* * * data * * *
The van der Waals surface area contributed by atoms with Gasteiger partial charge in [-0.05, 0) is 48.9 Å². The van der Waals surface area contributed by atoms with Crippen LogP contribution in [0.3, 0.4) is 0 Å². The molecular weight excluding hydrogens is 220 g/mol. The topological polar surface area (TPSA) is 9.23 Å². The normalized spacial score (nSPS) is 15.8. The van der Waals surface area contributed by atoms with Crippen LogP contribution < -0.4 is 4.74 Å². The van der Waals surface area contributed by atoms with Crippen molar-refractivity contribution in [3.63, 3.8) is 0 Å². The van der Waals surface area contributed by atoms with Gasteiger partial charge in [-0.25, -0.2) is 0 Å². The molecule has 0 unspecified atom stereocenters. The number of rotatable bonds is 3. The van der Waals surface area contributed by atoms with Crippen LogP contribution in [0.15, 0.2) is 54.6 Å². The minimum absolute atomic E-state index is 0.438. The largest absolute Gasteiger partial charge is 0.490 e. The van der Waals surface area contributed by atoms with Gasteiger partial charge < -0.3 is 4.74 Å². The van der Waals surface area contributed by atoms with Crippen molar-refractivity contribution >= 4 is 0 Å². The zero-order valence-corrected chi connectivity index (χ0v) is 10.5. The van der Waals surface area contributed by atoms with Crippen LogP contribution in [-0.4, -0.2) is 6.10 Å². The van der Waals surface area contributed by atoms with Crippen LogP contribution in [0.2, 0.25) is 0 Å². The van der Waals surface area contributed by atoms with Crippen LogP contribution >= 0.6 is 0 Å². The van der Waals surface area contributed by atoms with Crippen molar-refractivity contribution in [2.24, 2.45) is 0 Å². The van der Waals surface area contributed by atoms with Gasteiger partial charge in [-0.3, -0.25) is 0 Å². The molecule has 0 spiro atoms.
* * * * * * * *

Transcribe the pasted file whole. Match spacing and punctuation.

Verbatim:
The van der Waals surface area contributed by atoms with Gasteiger partial charge in [-0.05, 0) is 48.9 Å². The van der Waals surface area contributed by atoms with Crippen LogP contribution in [0.3, 0.4) is 0 Å². The molecular weight excluding hydrogens is 220 g/mol. The topological polar surface area (TPSA) is 9.23 Å². The normalized spacial score (nSPS) is 15.8. The van der Waals surface area contributed by atoms with Crippen LogP contribution < -0.4 is 4.74 Å². The van der Waals surface area contributed by atoms with Crippen molar-refractivity contribution in [3.63, 3.8) is 0 Å². The van der Waals surface area contributed by atoms with Gasteiger partial charge in [-0.25, -0.2) is 0 Å². The molecule has 0 unspecified atom stereocenters. The number of rotatable bonds is 3. The van der Waals surface area contributed by atoms with Crippen LogP contribution in [0.15, 0.2) is 54.6 Å². The minimum absolute atomic E-state index is 0.438. The largest absolute Gasteiger partial charge is 0.490 e. The van der Waals surface area contributed by atoms with Gasteiger partial charge < -0.3 is 4.74 Å². The van der Waals surface area contributed by atoms with Crippen molar-refractivity contribution >= 4 is 0 Å². The zero-order valence-corrected chi connectivity index (χ0v) is 10.5. The van der Waals surface area contributed by atoms with Crippen LogP contribution in [-0.4, -0.2) is 6.10 Å². The van der Waals surface area contributed by atoms with Crippen LogP contribution in [0.2, 0.25) is 0 Å². The van der Waals surface area contributed by atoms with Crippen LogP contribution >= 0.6 is 0 Å². The van der Waals surface area contributed by atoms with Crippen molar-refractivity contribution in [2.24, 2.45) is 0 Å². The van der Waals surface area contributed by atoms with Gasteiger partial charge in [-0.3, -0.25) is 0 Å². The molecule has 0 spiro atoms.